Mrs. Bev. What tale? Say but he’s well, and I have joy enough.
Jar. His mind too shall be well; all shalt be well—I have news for him that shall make his poor heart bound again!—Fie upon old age! how childish it makes me! I have a tale of joy for you, and my tears drown it.
Char. Shed them in showers then, and make haste to tell it.
Mrs. Bev. What is it, Jarvis?
Jar. Yet why should I rejoice when a good man dies? Your uncle, madam, died yesterday.
Mrs. Bev. My uncle!—O heavens!
Char. How heard you of his death?
Jar. His steward came express, madam: I met him in the street, enquiring for your lodgings. I should not rejoice, perhaps; but he was old, and my poor master a prisoner—Now he shall live again—O, ’tis a brave fortune! and ’twas death to me to see him a prisoner.
Char. Where left you the steward?
Jar. I would not bring him hither, to be a witness of your distresses—and besides, I wanted once before I die, to be the messenger of joy t’you. My good master will be a man again.
Mrs. Bev. Haste, haste then; and let us fly to him!—We are delaying our own happiness.
Jar. I had forgot a coach, madam; and Lucy has ordered one.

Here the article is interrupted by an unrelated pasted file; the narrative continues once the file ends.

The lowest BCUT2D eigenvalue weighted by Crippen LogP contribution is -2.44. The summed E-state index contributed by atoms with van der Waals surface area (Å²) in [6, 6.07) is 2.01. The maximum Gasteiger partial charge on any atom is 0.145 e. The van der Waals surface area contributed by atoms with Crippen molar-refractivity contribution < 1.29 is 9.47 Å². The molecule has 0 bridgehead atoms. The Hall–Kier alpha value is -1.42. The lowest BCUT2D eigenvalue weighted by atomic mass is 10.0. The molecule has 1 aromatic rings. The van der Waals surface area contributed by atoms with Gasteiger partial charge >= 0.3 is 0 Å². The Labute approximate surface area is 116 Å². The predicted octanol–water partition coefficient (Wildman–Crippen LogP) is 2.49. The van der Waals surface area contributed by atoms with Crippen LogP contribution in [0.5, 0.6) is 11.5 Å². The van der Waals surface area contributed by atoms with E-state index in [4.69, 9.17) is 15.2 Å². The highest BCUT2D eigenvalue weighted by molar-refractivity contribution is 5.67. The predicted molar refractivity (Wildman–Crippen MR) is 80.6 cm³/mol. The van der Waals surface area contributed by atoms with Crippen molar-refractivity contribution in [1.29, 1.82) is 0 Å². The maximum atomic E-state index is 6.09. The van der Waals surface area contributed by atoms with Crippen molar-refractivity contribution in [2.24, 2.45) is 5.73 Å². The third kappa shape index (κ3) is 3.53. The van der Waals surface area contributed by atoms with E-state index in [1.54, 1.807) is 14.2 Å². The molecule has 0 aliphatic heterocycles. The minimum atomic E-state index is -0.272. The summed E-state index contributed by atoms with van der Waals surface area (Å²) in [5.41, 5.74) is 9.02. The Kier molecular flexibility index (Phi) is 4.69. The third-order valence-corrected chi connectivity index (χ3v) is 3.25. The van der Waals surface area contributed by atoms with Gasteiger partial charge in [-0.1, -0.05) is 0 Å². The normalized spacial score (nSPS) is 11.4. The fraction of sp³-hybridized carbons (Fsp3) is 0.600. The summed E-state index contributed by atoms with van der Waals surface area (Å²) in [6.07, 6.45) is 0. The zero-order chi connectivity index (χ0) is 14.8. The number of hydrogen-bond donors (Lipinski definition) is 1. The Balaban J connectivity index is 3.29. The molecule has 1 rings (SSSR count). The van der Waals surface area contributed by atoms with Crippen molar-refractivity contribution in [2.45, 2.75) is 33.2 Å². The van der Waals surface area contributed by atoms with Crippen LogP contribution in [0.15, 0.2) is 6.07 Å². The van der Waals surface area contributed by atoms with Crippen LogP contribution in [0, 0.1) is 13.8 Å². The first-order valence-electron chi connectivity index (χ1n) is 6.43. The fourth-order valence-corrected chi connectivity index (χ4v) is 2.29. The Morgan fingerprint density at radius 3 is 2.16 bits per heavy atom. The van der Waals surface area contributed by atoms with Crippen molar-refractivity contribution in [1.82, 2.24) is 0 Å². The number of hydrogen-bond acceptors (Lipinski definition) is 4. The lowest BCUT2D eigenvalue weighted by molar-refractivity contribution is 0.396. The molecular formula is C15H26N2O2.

Mrs. Bev. Where was the need of that? The news has given me wings.
Char. I have no joy, till my poor brother shares it with me. How did he pass the night, Jarvis?
Jar. Why now, madam, I can tell you. Like a man dreaming of death and horrors. When they led him to his cell—for ’twas a poor apartment for my master—he flung himself upon a wretched bed, and lay speechless till day-break. A sigh now and then, and a few tears that followed those sighs, were all that told me he was alive. I spoke to him, but he would not hear me; and when I persisted, he raised his hand at me, and knit his brow so—I thought he would have struck me.
Mrs. Bev. O miserable! But what said he, Jarvis? Or was he silent all night?
Jar. At day-break he started from the bed, and looking wildly at me, asked who I was. I told him, and bid him be of comfort—Begone, old wretch, says he—I have sworn never to know comfort—My wife! my child! my sister! I have undone them all, and will know no comfort—Then letting go his hold, and falling upon his knees, he imprecated curses on himself.
Mrs. Bev. This is too horrible!—But you did not leave him so?
Char. No, I am sure he did not.